I recently broke up with one of my favorite stores. Or, at least I thought it was one of my favorite stores, but when I really reflected on it, I realized that actually, I’ve been disappointed with them for years.
This store has beautiful merchandise (and is beautifully merchandised). Clothing like art, housewares like heirlooms, and jewelry you’d expect to find in a fairytale gypsy’s wagon. But it comes at a price (a literal, hefty bill), and usually some compromise (like not-so-flattering cuts or odd combinations of fabrics that require different care).
This realization got me thinking about marketing, loyalty, and value. Part of what captivated me was the vision of myself as the owner of this merchandise. If I had that dress and that set of bedding, I would be a classier, more glamorous, and worldlier version of myself who always smelled amazing, looked good in everything, and vacationed in Majorca. I liked the way the store made me feel when I was in it, but whenever I got home, the fantasy of who I could be fizzled, and I’d be left with a bad case of buyer’s remorse.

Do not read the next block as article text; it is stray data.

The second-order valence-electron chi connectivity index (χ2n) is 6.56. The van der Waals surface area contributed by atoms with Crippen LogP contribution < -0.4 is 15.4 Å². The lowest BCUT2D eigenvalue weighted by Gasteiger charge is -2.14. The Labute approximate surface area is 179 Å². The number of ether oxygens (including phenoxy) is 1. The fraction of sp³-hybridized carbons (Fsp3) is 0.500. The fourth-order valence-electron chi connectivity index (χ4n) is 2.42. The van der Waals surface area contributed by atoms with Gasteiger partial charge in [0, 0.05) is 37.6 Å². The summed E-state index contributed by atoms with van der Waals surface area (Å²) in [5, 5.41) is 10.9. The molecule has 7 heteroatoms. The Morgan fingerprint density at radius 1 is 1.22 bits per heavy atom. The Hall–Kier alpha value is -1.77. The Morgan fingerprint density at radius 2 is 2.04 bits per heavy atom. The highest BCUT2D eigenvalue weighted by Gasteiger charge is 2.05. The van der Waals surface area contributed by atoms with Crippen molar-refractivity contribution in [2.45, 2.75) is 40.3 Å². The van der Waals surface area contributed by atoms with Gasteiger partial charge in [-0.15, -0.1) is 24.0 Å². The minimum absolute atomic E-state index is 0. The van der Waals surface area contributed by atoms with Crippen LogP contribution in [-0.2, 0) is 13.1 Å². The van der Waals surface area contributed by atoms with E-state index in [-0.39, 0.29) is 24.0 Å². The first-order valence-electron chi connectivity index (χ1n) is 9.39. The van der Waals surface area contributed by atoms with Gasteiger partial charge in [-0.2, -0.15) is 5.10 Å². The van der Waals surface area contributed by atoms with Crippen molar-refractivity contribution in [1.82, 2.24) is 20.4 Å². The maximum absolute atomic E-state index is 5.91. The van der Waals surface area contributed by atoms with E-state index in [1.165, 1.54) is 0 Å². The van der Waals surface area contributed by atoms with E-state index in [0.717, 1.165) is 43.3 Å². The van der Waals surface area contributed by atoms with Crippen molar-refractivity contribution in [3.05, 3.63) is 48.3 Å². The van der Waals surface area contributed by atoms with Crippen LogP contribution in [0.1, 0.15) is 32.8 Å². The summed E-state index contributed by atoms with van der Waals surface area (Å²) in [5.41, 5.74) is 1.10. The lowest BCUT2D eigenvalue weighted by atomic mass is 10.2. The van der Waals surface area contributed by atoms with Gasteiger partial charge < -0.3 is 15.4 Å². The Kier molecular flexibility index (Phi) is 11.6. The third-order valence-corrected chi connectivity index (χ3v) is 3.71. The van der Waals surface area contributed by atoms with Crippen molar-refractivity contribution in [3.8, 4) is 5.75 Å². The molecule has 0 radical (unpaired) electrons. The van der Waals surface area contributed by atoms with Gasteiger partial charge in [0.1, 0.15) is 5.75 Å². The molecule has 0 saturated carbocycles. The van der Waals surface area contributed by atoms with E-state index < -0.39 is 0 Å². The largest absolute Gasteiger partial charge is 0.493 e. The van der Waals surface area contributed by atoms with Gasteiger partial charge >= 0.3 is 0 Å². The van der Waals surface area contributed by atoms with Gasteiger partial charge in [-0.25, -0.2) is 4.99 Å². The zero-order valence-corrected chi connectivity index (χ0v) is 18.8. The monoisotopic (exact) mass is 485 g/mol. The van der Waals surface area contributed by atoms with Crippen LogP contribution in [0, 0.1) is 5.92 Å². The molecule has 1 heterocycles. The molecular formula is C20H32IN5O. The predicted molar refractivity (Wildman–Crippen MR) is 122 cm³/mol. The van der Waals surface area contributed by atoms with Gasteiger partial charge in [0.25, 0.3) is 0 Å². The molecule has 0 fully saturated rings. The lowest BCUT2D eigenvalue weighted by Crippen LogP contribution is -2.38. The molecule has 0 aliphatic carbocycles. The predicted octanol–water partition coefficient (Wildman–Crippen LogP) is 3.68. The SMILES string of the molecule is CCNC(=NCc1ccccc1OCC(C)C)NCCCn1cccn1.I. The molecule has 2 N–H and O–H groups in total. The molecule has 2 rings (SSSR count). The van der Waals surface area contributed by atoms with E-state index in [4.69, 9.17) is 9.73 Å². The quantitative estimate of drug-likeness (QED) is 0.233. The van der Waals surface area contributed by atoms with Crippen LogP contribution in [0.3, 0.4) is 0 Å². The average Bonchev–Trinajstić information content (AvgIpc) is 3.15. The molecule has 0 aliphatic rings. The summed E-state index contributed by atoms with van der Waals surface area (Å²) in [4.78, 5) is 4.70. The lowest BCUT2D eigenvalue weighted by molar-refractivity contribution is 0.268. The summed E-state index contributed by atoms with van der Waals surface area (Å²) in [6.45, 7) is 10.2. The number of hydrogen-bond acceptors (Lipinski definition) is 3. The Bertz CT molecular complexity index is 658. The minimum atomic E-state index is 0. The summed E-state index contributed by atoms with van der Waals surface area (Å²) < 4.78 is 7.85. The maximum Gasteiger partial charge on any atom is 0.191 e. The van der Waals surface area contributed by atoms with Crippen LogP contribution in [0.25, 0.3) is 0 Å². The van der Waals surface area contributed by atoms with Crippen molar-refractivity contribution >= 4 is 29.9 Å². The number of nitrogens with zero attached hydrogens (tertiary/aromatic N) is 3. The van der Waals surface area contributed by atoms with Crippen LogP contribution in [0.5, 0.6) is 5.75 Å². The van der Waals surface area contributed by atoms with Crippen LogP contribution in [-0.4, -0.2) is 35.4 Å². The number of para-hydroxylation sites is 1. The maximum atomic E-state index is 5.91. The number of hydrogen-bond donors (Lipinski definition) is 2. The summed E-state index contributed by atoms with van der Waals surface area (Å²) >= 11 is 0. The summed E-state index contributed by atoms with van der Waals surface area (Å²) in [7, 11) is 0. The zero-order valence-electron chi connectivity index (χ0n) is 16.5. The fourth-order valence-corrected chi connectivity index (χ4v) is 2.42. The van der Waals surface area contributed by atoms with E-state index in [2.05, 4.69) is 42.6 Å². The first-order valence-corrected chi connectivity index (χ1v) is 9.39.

But I didn’t stop shopping there. I was a loyal customer, constantly pinning their pretty products to my Pinterest boards and using my birthday discount every year to get myself a
special disappointing treat. But it turns out I was buying the feeling (though fleeting), not the product, because that’s what I actually valued.
If that’s true–and I completely believe that is (was)–then where else am I guilty of this? What other stores or brands have sold me a fantasy instead of their actual products? It’s time to reassess and become a savvier consumer.
In case you’re looking to do the same, I recommend checking out the Center for a New American Dream, an organization that “envisions a society that pursues not just “more,” but more of what matters—and less of what doesn’t.”